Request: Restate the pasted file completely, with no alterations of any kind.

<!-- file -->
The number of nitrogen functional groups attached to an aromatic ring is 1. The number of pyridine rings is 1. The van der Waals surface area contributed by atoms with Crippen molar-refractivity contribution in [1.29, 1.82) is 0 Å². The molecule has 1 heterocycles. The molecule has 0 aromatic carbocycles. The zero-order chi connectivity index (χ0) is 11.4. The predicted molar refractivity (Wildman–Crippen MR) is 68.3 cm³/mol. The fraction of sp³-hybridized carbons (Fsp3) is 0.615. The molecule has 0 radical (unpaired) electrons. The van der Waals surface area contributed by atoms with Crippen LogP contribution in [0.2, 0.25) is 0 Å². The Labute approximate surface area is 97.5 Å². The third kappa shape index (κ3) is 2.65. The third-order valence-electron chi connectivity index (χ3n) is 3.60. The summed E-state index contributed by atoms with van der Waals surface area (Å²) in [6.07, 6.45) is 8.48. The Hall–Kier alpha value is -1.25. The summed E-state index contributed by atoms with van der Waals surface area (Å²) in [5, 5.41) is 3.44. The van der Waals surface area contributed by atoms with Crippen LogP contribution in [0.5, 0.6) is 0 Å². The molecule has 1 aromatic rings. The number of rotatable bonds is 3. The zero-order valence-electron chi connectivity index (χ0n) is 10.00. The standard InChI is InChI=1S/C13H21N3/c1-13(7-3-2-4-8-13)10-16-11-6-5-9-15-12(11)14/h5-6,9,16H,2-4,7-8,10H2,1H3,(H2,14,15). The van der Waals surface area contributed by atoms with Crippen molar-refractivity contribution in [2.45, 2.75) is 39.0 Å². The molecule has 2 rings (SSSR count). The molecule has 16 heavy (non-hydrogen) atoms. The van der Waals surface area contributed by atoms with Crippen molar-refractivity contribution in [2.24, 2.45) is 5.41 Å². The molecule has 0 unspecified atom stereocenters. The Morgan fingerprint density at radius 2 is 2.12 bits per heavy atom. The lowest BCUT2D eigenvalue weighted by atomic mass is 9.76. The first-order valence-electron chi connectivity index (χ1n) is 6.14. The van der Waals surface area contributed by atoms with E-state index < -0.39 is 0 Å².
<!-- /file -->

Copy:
The number of nitrogen functional groups attached to an aromatic ring is 1. The number of pyridine rings is 1. The van der Waals surface area contributed by atoms with Crippen molar-refractivity contribution in [1.29, 1.82) is 0 Å². The molecule has 1 heterocycles. The molecule has 0 aromatic carbocycles. The zero-order chi connectivity index (χ0) is 11.4. The predicted molar refractivity (Wildman–Crippen MR) is 68.3 cm³/mol. The fraction of sp³-hybridized carbons (Fsp3) is 0.615. The molecule has 0 radical (unpaired) electrons. The van der Waals surface area contributed by atoms with Crippen LogP contribution in [0.2, 0.25) is 0 Å². The Labute approximate surface area is 97.5 Å². The third kappa shape index (κ3) is 2.65. The third-order valence-electron chi connectivity index (χ3n) is 3.60. The summed E-state index contributed by atoms with van der Waals surface area (Å²) in [6.07, 6.45) is 8.48. The Hall–Kier alpha value is -1.25. The summed E-state index contributed by atoms with van der Waals surface area (Å²) in [5, 5.41) is 3.44. The van der Waals surface area contributed by atoms with Crippen LogP contribution in [0.5, 0.6) is 0 Å². The molecule has 1 aromatic rings. The number of rotatable bonds is 3. The zero-order valence-electron chi connectivity index (χ0n) is 10.00. The standard InChI is InChI=1S/C13H21N3/c1-13(7-3-2-4-8-13)10-16-11-6-5-9-15-12(11)14/h5-6,9,16H,2-4,7-8,10H2,1H3,(H2,14,15). The van der Waals surface area contributed by atoms with Crippen molar-refractivity contribution in [2.45, 2.75) is 39.0 Å². The molecule has 2 rings (SSSR count). The molecule has 16 heavy (non-hydrogen) atoms. The van der Waals surface area contributed by atoms with Crippen molar-refractivity contribution in [2.24, 2.45) is 5.41 Å². The molecule has 0 unspecified atom stereocenters. The Morgan fingerprint density at radius 2 is 2.12 bits per heavy atom. The lowest BCUT2D eigenvalue weighted by atomic mass is 9.76. The first-order valence-electron chi connectivity index (χ1n) is 6.14. The van der Waals surface area contributed by atoms with E-state index < -0.39 is 0 Å².